Using the Wrong Indentation
Using the Wrong Indentation. There are two sub-classes of
SyntaxError that deal with indentation issues specifically. The first that you’ll see is
IndentationError. While other programming languages use curly braces to denote blocks of code, Python uses whitespace.
That means that Python expects the whitespace in your code to behave predictably. It will raise an
IndentationError if there’s a line in a code block that has the wrong number of spaces. While this may not be immediately apparent, line 5 is only indented by three spaces.
It should be in line with the
for loop statement, which is four spaces across. Thankfully, Python can spot this easily and will quickly tell you what the issue is. There’s also a bit of ambiguity here, though.
Even though the traceback looks a lot like the
SyntaxError traceback, it’s actually an
IndentationError. The error message is very helpful and it tells you that the indentation level of the line doesn’t match any other indentation level. In other words,
print('done') is indented by three spaces, but Python can’t find any other line of code that matches this level of indentation.
You can fix this quickly by making sure the code lines up with the expected indentation level. Here, this line can easily be corrected by adding a single space, bringing it into line with the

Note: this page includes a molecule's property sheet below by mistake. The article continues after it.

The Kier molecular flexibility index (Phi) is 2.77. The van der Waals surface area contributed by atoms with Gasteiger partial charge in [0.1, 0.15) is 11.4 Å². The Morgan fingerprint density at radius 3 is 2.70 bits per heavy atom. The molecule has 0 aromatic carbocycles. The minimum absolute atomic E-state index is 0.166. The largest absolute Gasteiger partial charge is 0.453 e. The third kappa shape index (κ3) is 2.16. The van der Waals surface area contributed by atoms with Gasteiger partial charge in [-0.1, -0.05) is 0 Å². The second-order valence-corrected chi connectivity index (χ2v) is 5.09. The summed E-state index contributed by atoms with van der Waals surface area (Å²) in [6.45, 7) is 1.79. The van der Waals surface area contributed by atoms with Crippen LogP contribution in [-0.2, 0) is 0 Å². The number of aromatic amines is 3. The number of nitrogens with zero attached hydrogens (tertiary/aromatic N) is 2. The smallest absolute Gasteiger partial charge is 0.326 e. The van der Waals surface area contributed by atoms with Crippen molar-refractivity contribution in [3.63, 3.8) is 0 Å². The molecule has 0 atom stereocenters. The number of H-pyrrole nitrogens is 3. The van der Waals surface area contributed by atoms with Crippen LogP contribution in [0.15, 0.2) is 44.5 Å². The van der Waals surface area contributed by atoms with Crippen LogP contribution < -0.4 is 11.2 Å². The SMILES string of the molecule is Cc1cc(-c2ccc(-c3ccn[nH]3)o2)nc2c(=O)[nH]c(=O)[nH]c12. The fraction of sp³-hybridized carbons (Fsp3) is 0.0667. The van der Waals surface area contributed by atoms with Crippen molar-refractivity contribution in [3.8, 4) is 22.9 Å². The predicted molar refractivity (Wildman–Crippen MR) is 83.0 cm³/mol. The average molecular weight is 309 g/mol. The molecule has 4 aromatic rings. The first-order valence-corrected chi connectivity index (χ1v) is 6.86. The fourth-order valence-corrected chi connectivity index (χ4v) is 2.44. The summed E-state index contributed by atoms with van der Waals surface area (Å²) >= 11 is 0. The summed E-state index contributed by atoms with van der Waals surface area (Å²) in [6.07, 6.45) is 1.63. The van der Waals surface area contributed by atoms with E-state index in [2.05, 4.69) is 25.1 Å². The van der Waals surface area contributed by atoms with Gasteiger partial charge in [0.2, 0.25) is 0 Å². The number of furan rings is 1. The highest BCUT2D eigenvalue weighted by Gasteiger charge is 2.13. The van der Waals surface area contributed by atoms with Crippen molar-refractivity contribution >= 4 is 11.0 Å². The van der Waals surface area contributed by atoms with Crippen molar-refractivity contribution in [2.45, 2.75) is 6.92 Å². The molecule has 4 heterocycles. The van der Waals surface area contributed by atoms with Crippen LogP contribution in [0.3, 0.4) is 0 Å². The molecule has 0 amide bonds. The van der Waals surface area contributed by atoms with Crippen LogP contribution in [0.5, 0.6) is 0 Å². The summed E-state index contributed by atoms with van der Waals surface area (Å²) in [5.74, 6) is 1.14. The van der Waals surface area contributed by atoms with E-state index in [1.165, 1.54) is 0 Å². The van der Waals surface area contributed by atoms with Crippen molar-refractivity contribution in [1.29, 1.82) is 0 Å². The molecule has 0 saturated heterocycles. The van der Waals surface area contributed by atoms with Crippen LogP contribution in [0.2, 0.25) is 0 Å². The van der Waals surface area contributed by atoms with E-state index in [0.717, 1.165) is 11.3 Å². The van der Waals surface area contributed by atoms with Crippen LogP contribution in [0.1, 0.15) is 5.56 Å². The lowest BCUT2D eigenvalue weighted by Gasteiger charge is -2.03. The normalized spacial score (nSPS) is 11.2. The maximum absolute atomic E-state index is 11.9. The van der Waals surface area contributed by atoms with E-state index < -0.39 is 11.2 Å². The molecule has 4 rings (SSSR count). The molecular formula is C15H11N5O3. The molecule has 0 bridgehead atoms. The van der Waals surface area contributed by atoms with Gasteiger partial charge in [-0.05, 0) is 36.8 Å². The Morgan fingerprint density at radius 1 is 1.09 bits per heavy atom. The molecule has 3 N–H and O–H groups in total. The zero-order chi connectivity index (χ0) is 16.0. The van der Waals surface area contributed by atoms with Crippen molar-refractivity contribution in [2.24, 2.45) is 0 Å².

for statement, and making sure that this happens after the
for loop has completed.
The second indentation-related error is the
TabError, which you’re going to see whenever there is a line that contains either tabs or spaces for its indentation, while the rest of the file contains the other.
01:56 Here, you can see some code, which looks perfectly okay. While the indentation is quite large, it’s the same for all of the lines inside the function, and this looks like it should work. However, one of the lines is indented with a tab, and the others are indented using spaces. This will only become apparent when you either inspect the code closely, or you ask Python to run it, as you’re going to see next.
02:35 This is one area where most modern code editors which understand Python syntax won’t let you make this kind of mistake. I’ve actually had to do this in a different editor to allow this to occur.
03:00 In this particular case, tabs have been set to eight spaces, so they look identical. However, this is easily fixed, in this case, by highlighting the unwanted tab and then using the Tab key in the editor.
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